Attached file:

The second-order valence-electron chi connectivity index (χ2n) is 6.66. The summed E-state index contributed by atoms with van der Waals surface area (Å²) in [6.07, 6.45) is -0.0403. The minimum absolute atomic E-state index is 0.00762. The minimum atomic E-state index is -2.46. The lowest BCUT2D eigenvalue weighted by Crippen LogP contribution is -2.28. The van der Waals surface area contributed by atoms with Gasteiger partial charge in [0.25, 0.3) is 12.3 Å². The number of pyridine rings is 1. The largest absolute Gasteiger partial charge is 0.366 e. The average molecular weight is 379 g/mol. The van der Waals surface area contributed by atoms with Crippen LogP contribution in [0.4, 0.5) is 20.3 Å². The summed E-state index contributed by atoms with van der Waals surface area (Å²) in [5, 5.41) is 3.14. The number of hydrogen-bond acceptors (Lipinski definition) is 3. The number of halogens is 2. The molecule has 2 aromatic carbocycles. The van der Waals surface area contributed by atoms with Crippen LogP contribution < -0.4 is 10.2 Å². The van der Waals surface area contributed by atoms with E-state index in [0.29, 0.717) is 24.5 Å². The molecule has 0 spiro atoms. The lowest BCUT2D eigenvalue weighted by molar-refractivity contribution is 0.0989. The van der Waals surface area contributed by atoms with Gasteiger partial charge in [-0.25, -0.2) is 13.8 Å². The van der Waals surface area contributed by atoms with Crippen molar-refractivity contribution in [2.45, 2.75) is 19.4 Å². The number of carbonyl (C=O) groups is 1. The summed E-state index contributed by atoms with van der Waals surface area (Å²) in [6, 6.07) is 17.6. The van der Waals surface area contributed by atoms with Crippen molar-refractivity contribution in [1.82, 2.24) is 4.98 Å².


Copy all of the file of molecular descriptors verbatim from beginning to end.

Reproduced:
The second-order valence-electron chi connectivity index (χ2n) is 6.66. The summed E-state index contributed by atoms with van der Waals surface area (Å²) in [6.07, 6.45) is -0.0403. The minimum absolute atomic E-state index is 0.00762. The minimum atomic E-state index is -2.46. The lowest BCUT2D eigenvalue weighted by Crippen LogP contribution is -2.28. The van der Waals surface area contributed by atoms with Gasteiger partial charge in [0.25, 0.3) is 12.3 Å². The number of pyridine rings is 1. The largest absolute Gasteiger partial charge is 0.366 e. The average molecular weight is 379 g/mol. The van der Waals surface area contributed by atoms with Crippen LogP contribution in [0.4, 0.5) is 20.3 Å². The summed E-state index contributed by atoms with van der Waals surface area (Å²) in [5, 5.41) is 3.14. The number of hydrogen-bond acceptors (Lipinski definition) is 3. The number of halogens is 2. The molecule has 2 aromatic carbocycles. The van der Waals surface area contributed by atoms with Crippen LogP contribution < -0.4 is 10.2 Å². The van der Waals surface area contributed by atoms with E-state index in [0.29, 0.717) is 24.5 Å². The molecule has 0 spiro atoms. The lowest BCUT2D eigenvalue weighted by molar-refractivity contribution is 0.0989. The van der Waals surface area contributed by atoms with Gasteiger partial charge in [-0.25, -0.2) is 13.8 Å². The van der Waals surface area contributed by atoms with Crippen molar-refractivity contribution in [2.45, 2.75) is 19.4 Å². The number of carbonyl (C=O) groups is 1. The summed E-state index contributed by atoms with van der Waals surface area (Å²) in [6, 6.07) is 17.6. The van der Waals surface area contributed by atoms with Crippen molar-refractivity contribution in [1.82, 2.24) is 4.98 Å².